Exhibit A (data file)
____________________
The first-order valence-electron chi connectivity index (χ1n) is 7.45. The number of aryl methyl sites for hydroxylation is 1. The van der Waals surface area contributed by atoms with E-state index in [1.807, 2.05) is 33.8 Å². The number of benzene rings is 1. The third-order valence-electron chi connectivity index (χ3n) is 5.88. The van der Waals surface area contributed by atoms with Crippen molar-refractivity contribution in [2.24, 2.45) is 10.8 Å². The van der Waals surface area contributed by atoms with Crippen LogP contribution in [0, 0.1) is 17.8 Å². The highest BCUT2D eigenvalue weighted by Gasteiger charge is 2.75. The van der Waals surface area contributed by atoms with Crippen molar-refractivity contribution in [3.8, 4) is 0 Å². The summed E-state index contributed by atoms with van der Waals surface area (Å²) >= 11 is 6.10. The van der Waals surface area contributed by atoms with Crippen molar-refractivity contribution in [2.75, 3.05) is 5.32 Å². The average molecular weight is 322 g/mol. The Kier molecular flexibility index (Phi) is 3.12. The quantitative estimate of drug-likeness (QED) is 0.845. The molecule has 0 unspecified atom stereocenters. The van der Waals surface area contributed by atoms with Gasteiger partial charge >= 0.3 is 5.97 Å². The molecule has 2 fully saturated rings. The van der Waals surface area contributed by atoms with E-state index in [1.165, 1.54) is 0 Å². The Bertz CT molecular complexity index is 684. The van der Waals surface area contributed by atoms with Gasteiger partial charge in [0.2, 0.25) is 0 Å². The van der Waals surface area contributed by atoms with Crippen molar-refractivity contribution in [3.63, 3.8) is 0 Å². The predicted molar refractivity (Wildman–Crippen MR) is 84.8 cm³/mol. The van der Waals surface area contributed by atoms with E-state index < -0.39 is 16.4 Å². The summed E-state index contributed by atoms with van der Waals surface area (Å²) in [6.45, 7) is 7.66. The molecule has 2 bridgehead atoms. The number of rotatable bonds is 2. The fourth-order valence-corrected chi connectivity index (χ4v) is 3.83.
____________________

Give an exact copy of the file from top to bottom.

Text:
The first-order valence-electron chi connectivity index (χ1n) is 7.45. The number of aryl methyl sites for hydroxylation is 1. The van der Waals surface area contributed by atoms with E-state index in [1.807, 2.05) is 33.8 Å². The number of benzene rings is 1. The third-order valence-electron chi connectivity index (χ3n) is 5.88. The van der Waals surface area contributed by atoms with Crippen molar-refractivity contribution in [2.24, 2.45) is 10.8 Å². The van der Waals surface area contributed by atoms with Crippen LogP contribution in [0, 0.1) is 17.8 Å². The highest BCUT2D eigenvalue weighted by Gasteiger charge is 2.75. The van der Waals surface area contributed by atoms with Crippen molar-refractivity contribution in [3.8, 4) is 0 Å². The summed E-state index contributed by atoms with van der Waals surface area (Å²) >= 11 is 6.10. The van der Waals surface area contributed by atoms with Crippen molar-refractivity contribution in [2.75, 3.05) is 5.32 Å². The average molecular weight is 322 g/mol. The Kier molecular flexibility index (Phi) is 3.12. The quantitative estimate of drug-likeness (QED) is 0.845. The molecule has 0 unspecified atom stereocenters. The van der Waals surface area contributed by atoms with Gasteiger partial charge >= 0.3 is 5.97 Å². The molecule has 2 fully saturated rings. The van der Waals surface area contributed by atoms with E-state index in [1.165, 1.54) is 0 Å². The Bertz CT molecular complexity index is 684. The van der Waals surface area contributed by atoms with Gasteiger partial charge in [0.2, 0.25) is 0 Å². The van der Waals surface area contributed by atoms with Crippen molar-refractivity contribution in [3.63, 3.8) is 0 Å². The predicted molar refractivity (Wildman–Crippen MR) is 84.8 cm³/mol. The van der Waals surface area contributed by atoms with E-state index < -0.39 is 16.4 Å². The summed E-state index contributed by atoms with van der Waals surface area (Å²) in [6.45, 7) is 7.66. The molecule has 2 bridgehead atoms. The number of rotatable bonds is 2. The fourth-order valence-corrected chi connectivity index (χ4v) is 3.83.